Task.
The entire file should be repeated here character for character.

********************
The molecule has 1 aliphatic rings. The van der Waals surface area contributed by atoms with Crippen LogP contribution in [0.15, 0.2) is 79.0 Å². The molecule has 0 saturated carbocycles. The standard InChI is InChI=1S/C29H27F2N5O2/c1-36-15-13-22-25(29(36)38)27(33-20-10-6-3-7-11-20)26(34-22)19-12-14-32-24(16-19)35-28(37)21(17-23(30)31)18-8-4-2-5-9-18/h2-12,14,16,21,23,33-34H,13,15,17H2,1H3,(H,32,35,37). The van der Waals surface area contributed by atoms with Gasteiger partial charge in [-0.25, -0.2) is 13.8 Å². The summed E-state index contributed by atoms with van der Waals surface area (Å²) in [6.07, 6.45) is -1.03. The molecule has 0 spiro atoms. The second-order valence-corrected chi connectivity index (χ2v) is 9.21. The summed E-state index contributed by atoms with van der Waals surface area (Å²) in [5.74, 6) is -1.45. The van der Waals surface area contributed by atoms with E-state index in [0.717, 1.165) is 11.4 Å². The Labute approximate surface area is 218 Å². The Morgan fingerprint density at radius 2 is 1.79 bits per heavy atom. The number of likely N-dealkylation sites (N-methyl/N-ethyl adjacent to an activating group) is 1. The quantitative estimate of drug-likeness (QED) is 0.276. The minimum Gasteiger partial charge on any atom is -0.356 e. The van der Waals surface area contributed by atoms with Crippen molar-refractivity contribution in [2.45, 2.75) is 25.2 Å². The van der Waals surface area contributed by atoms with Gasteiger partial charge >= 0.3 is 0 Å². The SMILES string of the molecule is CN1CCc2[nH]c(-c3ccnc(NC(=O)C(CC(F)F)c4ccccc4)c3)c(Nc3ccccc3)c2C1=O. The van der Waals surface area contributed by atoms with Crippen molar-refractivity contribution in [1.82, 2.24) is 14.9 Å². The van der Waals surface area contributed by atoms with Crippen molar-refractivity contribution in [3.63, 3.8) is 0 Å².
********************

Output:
The molecule has 1 aliphatic rings. The van der Waals surface area contributed by atoms with Crippen LogP contribution in [0.15, 0.2) is 79.0 Å². The molecule has 0 saturated carbocycles. The standard InChI is InChI=1S/C29H27F2N5O2/c1-36-15-13-22-25(29(36)38)27(33-20-10-6-3-7-11-20)26(34-22)19-12-14-32-24(16-19)35-28(37)21(17-23(30)31)18-8-4-2-5-9-18/h2-12,14,16,21,23,33-34H,13,15,17H2,1H3,(H,32,35,37). The van der Waals surface area contributed by atoms with Gasteiger partial charge in [-0.25, -0.2) is 13.8 Å². The summed E-state index contributed by atoms with van der Waals surface area (Å²) in [6.07, 6.45) is -1.03. The molecule has 0 spiro atoms. The second-order valence-corrected chi connectivity index (χ2v) is 9.21. The summed E-state index contributed by atoms with van der Waals surface area (Å²) in [5.74, 6) is -1.45. The van der Waals surface area contributed by atoms with E-state index in [0.717, 1.165) is 11.4 Å². The Labute approximate surface area is 218 Å². The Morgan fingerprint density at radius 2 is 1.79 bits per heavy atom. The number of likely N-dealkylation sites (N-methyl/N-ethyl adjacent to an activating group) is 1. The quantitative estimate of drug-likeness (QED) is 0.276. The minimum Gasteiger partial charge on any atom is -0.356 e. The van der Waals surface area contributed by atoms with Crippen molar-refractivity contribution in [2.45, 2.75) is 25.2 Å². The van der Waals surface area contributed by atoms with Gasteiger partial charge >= 0.3 is 0 Å². The SMILES string of the molecule is CN1CCc2[nH]c(-c3ccnc(NC(=O)C(CC(F)F)c4ccccc4)c3)c(Nc3ccccc3)c2C1=O. The van der Waals surface area contributed by atoms with Crippen molar-refractivity contribution in [1.82, 2.24) is 14.9 Å². The van der Waals surface area contributed by atoms with Crippen molar-refractivity contribution in [3.63, 3.8) is 0 Å².